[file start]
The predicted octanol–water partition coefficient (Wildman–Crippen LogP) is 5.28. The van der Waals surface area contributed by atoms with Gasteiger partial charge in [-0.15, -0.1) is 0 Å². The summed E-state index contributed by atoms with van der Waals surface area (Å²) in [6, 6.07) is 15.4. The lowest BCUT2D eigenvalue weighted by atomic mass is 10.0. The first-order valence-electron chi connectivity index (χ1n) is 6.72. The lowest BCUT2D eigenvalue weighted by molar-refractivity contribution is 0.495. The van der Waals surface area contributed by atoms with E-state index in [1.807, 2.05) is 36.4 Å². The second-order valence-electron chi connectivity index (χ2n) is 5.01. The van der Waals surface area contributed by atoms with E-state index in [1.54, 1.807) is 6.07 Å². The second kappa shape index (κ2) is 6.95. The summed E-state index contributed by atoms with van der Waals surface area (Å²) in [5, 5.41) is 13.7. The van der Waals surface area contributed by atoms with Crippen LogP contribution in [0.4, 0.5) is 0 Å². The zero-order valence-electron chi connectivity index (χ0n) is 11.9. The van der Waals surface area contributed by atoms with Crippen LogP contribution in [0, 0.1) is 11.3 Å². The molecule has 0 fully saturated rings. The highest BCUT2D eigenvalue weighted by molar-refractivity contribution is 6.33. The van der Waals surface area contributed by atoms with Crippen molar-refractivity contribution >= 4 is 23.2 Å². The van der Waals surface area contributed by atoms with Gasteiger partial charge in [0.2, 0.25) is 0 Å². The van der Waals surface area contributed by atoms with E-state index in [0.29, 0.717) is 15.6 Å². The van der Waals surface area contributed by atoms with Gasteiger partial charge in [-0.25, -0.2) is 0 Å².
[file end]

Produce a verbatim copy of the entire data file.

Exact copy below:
The predicted octanol–water partition coefficient (Wildman–Crippen LogP) is 5.28. The van der Waals surface area contributed by atoms with Gasteiger partial charge in [-0.15, -0.1) is 0 Å². The summed E-state index contributed by atoms with van der Waals surface area (Å²) in [6, 6.07) is 15.4. The lowest BCUT2D eigenvalue weighted by atomic mass is 10.0. The first-order valence-electron chi connectivity index (χ1n) is 6.72. The lowest BCUT2D eigenvalue weighted by molar-refractivity contribution is 0.495. The van der Waals surface area contributed by atoms with E-state index in [1.807, 2.05) is 36.4 Å². The second-order valence-electron chi connectivity index (χ2n) is 5.01. The van der Waals surface area contributed by atoms with E-state index in [1.54, 1.807) is 6.07 Å². The second kappa shape index (κ2) is 6.95. The summed E-state index contributed by atoms with van der Waals surface area (Å²) in [5, 5.41) is 13.7. The van der Waals surface area contributed by atoms with Crippen LogP contribution in [0.4, 0.5) is 0 Å². The zero-order valence-electron chi connectivity index (χ0n) is 11.9. The van der Waals surface area contributed by atoms with Crippen LogP contribution in [0, 0.1) is 11.3 Å². The molecule has 0 fully saturated rings. The highest BCUT2D eigenvalue weighted by molar-refractivity contribution is 6.33. The van der Waals surface area contributed by atoms with Crippen molar-refractivity contribution >= 4 is 23.2 Å². The van der Waals surface area contributed by atoms with Gasteiger partial charge in [0.2, 0.25) is 0 Å². The van der Waals surface area contributed by atoms with E-state index in [0.29, 0.717) is 15.6 Å². The van der Waals surface area contributed by atoms with Gasteiger partial charge in [-0.25, -0.2) is 0 Å².